Wipro Plans a Reboot to Show it’s Much More than IT
Post US tech backlash, co to re-position itself as a conglomerate with diverse businesses
New Delhi: India’s technology bellwether Wipro is seeking to reposition itself as a conglomerate, crafting a holistic brand identity to give businesses as diverse as consumer care and lighting the prominence they deserve, according to a person aware of the development.
“The objective of the exercise is to rebrand Wipro as a group that is not just focused on IT, but also on consumer goods, lighting and other businesses. This is to do with the backlash in the US over Indian IT firms,” the person told ET. The exercise is likely to involve rebranding the positioning, tagline and logo, the person said, requesting not to be named given the sensitivity of the subject.
Such an umbrella-brand positioning would build on the company’s origins as a consumer company: Beginning operations seven decades ago at Amalner in Maharashtra as the Western India Vegetable Products Limited, the $7.5billion Wipro has evolved over the past seven decades to include in its fold technology, healthcare, energy, soaps and talcum powder, and lighting businesses. The Bangalore-based company’s repositioning attempt coincides with increasing de-globalisation initiatives in those parts of the world where Wipro and its Indian peers generate their technology business: The US and the richer neighborhoods in Western Europe. The Wipro brand is used both by Wipro Ltd and Wipro Enterprises, which includes Wipro Consumer Care and Lighting, and Wipro Infrastructure Engineering. The rebranding is expected to be concluded next quarter. A Wipro spokesman told ET in an email: “Wipro is evaluating rebranding options to reflect the rapid shifts in the industry, market, technology and competitive landscape of its various businesses. However, Wipro has not taken any final decision on this score. We periodically relaunch our brands to better address these various aspects.” The spokesman did not respond to the specific query whether the re-branding was initiated after increasing noise on de-globalisation.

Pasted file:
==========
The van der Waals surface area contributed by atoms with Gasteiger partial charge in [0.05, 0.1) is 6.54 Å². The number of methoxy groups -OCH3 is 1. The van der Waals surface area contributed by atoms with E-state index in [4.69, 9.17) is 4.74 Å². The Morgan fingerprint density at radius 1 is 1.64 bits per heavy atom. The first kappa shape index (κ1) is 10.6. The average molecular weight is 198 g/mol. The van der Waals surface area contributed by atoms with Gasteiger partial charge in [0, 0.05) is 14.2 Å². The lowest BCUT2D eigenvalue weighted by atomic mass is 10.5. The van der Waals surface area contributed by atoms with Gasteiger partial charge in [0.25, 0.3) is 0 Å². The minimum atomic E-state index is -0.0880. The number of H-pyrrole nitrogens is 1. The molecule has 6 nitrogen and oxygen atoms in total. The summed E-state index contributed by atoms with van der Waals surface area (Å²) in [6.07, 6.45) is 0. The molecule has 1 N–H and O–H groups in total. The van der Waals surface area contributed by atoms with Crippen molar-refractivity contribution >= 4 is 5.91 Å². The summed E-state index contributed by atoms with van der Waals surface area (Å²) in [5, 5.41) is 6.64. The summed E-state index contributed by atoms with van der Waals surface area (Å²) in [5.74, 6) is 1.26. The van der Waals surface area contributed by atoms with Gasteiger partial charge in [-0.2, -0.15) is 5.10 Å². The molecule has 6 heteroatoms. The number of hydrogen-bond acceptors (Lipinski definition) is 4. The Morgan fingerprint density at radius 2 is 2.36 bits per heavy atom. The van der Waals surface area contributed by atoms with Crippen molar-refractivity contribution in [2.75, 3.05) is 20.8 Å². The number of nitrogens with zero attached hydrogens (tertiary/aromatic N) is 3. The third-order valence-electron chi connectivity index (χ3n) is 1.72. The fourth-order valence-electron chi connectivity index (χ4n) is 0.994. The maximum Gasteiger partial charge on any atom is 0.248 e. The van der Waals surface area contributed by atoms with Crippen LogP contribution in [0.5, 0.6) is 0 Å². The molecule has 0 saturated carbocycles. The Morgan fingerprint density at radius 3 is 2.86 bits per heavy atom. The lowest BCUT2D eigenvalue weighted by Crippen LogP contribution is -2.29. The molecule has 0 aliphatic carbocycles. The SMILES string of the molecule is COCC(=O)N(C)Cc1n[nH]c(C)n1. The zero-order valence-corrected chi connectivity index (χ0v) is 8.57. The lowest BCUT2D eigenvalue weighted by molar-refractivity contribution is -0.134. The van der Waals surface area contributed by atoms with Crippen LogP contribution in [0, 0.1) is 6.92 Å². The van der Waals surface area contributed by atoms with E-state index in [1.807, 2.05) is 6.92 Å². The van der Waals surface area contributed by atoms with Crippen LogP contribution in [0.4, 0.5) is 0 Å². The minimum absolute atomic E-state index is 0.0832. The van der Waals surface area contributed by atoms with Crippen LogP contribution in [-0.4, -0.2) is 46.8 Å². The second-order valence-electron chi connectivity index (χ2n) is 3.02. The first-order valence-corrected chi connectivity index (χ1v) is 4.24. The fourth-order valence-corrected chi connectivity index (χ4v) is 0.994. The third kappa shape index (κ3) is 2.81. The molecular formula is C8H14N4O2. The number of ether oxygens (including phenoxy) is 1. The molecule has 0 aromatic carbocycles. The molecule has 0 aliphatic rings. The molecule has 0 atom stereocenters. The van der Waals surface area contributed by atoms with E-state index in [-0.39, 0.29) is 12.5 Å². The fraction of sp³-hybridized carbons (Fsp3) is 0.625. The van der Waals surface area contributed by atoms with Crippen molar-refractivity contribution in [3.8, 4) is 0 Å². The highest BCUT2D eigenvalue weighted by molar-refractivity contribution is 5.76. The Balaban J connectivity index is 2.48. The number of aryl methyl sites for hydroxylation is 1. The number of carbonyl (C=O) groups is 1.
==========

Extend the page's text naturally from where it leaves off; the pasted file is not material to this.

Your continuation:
While the US is a key revenue-generator for Indian technology companies, global leaders such as Google, Apple and Microsoft too have expressed concerns over consequences of US President Donald Trump’s immigration policies. The $150 billion Indian IT industry, already dealing with slowing growth, has raised serious concerns over US proposals to impose restrictions on H-1B visas, driving down the prices of technology stocks.
Wipro’s consumer care and lighting business includes brands such as Santoor and Chandrika soap, Yardley fragrances, Safewash liquid detergent and fabric conditioner and Glucovita glucose lozenges.
The group’s consumer care business generates close to 51% of its overall revenues from international markets, and may touch revenues of $1billion in 2017. The business has axed non-performing brands over the past two years and is focusing on key ones such as Santoor and Yardley.
“A corporate brand generally has a lifespan of 10-15 years depending on how fast evolving its business is. It’s important for brands to address the need to rebrand to be cohesive and relevant to their target markets,” said Prathish Nair, chief business architect at brand consulting firm Transcend.